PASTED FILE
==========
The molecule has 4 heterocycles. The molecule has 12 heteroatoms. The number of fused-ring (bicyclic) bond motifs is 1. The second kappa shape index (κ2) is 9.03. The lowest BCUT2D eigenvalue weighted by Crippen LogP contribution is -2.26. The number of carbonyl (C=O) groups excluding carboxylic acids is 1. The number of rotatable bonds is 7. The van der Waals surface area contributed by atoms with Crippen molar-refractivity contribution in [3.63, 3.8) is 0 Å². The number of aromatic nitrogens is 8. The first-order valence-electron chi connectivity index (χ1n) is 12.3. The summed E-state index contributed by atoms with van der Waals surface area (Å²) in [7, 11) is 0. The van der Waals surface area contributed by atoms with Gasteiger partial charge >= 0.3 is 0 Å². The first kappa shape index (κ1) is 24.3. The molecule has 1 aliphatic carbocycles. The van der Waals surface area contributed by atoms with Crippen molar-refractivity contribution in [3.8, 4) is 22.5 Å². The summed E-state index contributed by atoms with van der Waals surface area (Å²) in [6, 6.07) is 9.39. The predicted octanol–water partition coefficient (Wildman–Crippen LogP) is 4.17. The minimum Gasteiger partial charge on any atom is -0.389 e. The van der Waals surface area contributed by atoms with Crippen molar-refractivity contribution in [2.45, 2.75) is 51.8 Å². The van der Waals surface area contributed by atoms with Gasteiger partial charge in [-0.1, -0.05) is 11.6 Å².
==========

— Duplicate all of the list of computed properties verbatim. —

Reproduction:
The molecule has 4 heterocycles. The molecule has 12 heteroatoms. The number of fused-ring (bicyclic) bond motifs is 1. The second kappa shape index (κ2) is 9.03. The lowest BCUT2D eigenvalue weighted by Crippen LogP contribution is -2.26. The number of carbonyl (C=O) groups excluding carboxylic acids is 1. The number of rotatable bonds is 7. The van der Waals surface area contributed by atoms with Crippen molar-refractivity contribution in [3.63, 3.8) is 0 Å². The number of aromatic nitrogens is 8. The first-order valence-electron chi connectivity index (χ1n) is 12.3. The summed E-state index contributed by atoms with van der Waals surface area (Å²) in [7, 11) is 0. The van der Waals surface area contributed by atoms with Gasteiger partial charge >= 0.3 is 0 Å². The first kappa shape index (κ1) is 24.3. The molecule has 1 aliphatic carbocycles. The van der Waals surface area contributed by atoms with Crippen molar-refractivity contribution in [3.8, 4) is 22.5 Å². The summed E-state index contributed by atoms with van der Waals surface area (Å²) in [6, 6.07) is 9.39. The predicted octanol–water partition coefficient (Wildman–Crippen LogP) is 4.17. The minimum Gasteiger partial charge on any atom is -0.389 e. The van der Waals surface area contributed by atoms with Crippen molar-refractivity contribution in [2.45, 2.75) is 51.8 Å². The van der Waals surface area contributed by atoms with Gasteiger partial charge in [-0.1, -0.05) is 11.6 Å².